If you binge-watched 13Reasons Why, it probably didn’t take you more than three episodes to start hating Bryce Walker more than anyone you know, and you weren’t the only one. Actor Justin Prentice, 23, was also the subject of thousands of hate tweets. Which explains why Justin will make you realise that the struggle to be Bryce was probably way more than he signed up for.

Still, Justin says, he loves how much he is hated. “When this role came to me, I was immediately intrigued. I mean look at the way the character is written! I know he (Bryce) is not a good person on the show, and I thought that would be interesting to play,” he says.

How to be bad

Bryce is mean, he’s hard, and he is a bully. Playing him definitely needed a lot of rehearsal – and there had to be a therapist and an advocate on set. “I did a lot of research to be Bryce, and having access to a therapist really helped,” says Justin. “The role was so intense, I needed that kind of reassurance. Also, we focused a lot on making sure he doesn’t come across as a sociopath, because it’s easy to paint him like one. We didn’t want to do that.”

Intense emotion

Justin felt like breaking down after shooting the first rape scene of the show. (Isabelle Battaglin)

In the series, Bryce rapes his friend Justin Foley’s high-school girlfriend Jessica Davis when she’s too drunk to even react. He is Hannah’s 12th reason to kill herself when he rapes her too. Both the scenes are hard-hitting because even though we talk about rape, the graphic representation of the act by two young people is too much to deal with. So how did Justin get into Bryce’s head?

“Alisha and Katherine (Jessica and Hannah) are like sisters to me. They showed immense trust in me, and I did in them too. We rehearsed quite a bit, and the crew was really helpful. I rehearsed after going home as well,” he recollects. “Simulating rape is tough, really tough. You’re naked there, in front of people, and there’s a girl with you. It’s intense pressure. But also, it was important to do it. After the first scene with Alisha, she kind of broke down. I also wanted to break down, because I felt it was my fault she felt like that. It took us time to pull out of the scene.

“However, it was an emotional scene and an important topic. We felt we owed it to rape survivors. It’s our responsibility to tell people how terrible this is. I can’t even imagine what these girls go through, their ordeal,” he says.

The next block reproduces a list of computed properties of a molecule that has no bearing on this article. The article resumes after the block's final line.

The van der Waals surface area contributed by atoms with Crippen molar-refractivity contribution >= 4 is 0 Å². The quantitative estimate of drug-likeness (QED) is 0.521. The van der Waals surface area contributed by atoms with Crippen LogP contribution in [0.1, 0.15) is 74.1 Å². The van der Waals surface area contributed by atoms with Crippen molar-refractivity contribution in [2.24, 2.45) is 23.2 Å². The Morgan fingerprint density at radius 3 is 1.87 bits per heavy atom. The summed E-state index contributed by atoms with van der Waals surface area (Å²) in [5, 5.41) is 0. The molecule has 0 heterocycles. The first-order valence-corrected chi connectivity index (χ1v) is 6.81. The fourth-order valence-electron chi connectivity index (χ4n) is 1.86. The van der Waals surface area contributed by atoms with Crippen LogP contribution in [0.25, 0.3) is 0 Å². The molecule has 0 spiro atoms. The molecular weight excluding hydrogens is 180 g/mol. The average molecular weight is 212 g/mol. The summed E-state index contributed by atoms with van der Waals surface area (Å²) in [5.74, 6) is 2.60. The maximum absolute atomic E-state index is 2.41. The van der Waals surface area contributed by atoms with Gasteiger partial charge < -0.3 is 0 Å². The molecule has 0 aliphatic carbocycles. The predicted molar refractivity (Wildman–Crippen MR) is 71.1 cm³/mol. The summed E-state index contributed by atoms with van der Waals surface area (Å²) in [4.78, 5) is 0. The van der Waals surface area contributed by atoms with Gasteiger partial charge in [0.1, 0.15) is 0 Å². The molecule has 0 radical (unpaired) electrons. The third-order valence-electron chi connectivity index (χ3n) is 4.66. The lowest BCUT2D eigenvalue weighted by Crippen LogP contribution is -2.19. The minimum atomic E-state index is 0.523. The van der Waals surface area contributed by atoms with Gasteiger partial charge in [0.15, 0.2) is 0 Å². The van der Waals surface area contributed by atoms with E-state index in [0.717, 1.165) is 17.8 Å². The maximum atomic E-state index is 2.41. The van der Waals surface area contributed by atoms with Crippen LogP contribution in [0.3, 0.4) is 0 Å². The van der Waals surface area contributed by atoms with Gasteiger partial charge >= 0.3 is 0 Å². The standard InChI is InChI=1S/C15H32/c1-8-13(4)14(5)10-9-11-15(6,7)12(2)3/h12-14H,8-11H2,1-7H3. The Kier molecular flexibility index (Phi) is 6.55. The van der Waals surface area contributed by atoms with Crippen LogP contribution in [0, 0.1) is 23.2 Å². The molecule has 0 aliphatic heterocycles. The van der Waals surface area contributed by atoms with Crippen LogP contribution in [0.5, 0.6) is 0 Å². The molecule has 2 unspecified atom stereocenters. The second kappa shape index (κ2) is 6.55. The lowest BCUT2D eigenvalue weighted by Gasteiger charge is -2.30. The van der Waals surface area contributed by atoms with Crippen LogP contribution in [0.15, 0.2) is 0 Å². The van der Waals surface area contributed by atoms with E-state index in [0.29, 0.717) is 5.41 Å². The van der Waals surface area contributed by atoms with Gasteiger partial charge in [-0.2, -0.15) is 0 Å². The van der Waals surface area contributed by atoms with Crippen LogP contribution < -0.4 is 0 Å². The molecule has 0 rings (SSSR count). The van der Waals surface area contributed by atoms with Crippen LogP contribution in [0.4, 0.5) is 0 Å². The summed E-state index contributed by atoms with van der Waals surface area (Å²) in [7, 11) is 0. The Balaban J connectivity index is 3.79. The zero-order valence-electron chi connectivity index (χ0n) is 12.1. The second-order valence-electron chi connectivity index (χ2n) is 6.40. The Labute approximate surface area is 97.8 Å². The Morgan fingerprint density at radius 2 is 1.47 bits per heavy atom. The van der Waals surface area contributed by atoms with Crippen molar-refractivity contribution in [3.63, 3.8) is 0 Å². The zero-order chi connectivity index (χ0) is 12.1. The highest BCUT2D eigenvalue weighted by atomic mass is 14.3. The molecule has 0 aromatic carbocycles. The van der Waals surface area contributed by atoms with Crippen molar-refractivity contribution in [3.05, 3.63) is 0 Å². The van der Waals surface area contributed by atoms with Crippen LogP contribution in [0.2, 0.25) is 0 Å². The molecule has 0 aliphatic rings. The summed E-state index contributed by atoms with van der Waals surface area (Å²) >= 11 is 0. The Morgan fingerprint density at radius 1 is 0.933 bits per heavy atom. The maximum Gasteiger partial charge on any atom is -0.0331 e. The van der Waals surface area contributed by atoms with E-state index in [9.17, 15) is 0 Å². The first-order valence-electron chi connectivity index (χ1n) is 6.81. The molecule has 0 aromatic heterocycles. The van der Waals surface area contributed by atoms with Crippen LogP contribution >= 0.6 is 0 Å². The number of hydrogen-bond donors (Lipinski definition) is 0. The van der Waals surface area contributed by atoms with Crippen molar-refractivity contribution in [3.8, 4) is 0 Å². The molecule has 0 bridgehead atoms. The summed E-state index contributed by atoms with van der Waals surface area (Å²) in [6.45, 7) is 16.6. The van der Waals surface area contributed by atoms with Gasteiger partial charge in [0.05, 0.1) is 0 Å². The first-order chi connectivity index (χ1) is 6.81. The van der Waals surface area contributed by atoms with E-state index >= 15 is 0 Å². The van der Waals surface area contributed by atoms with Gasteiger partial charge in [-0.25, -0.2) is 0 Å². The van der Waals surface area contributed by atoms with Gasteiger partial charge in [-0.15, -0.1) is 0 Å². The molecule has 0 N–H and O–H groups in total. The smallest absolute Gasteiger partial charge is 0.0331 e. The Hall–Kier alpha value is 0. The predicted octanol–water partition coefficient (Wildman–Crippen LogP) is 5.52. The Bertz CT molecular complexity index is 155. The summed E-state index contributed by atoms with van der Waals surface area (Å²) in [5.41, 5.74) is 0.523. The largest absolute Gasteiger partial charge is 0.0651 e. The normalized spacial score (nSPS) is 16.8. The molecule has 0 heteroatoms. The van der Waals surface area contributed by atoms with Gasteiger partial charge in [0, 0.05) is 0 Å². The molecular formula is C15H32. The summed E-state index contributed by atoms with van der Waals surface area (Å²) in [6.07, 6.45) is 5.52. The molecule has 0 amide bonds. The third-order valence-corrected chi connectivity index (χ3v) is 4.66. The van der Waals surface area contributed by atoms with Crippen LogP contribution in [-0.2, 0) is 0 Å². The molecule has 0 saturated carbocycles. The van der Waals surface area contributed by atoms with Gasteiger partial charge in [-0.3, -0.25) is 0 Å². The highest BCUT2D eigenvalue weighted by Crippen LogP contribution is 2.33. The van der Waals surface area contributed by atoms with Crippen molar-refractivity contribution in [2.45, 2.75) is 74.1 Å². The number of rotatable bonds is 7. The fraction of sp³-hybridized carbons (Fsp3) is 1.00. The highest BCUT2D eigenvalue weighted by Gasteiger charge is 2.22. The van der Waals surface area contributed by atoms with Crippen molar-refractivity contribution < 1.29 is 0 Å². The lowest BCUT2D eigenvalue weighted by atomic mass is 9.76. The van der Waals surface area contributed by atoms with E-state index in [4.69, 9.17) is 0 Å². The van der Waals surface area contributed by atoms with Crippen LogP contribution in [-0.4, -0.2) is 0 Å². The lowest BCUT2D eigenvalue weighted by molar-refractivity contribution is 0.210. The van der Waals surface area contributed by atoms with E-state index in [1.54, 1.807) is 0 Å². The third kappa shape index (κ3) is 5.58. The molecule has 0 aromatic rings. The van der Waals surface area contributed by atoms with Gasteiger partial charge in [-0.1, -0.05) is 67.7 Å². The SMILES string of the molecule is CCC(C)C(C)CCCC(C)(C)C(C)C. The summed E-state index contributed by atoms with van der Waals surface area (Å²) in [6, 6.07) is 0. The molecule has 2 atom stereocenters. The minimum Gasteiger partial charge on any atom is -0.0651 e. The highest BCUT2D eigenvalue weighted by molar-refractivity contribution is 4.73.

Justin flinches as he talks about the scene where he rapes Hannah. “That scene lingered on; I had to take a break to let it go. I took the weekend off after that scene. Kathy also took time to pull out of it. In the rape scene, the camera is on her face after a point, just to capture her reactions, and the discomfort. It showed how she stopped resisting the attack after a point because her soul was crushed,” he says.

Anger and hatred

People often forget that there’s a line between fiction and reality, but in a way, this works for the actor. “In person, people have been nice to me. They want to take pictures with me, want to take autographs. But on social media, the hatred pours in! I actually like it. When people say hateful things about Bryce, it means I’ve done my job,” Justin smiles.

Justin doesn’t want to justify the negativity Bryce has, but he has logic behind it. “Bryce has a back story, like everyone does. It’s not so much in detail on screen, but he has issues. His parents are never there, he’s practically raising himself. He’s a wealthy guy with luxury, the kingpin of high school. But still, he’s just the kingpin of high school. He’s a teenager. There’s a lot that goes into making up that kind of mentality,” he says.

Being Justin

Justin says the good part about having to prepare for a role like Bryce is that he is nothing like the character. “Bryce assumes he can take whatever he wants, he doesn’t think of consent. He thinks women are inferior, and doesn’t respect them. I’m nothing like that in real life. Respecting women is something I’ve imbibed since childhood,” he says.

This is exactly what made him take on the role. “Devaluing women that way and embracing the character’s mind was a challenge. I think I took on the role because in real life, I’m not an asshole!” he laughs.

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From HT Brunch, October 22, 2017

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First Published: Oct 21, 2017 22:58 IST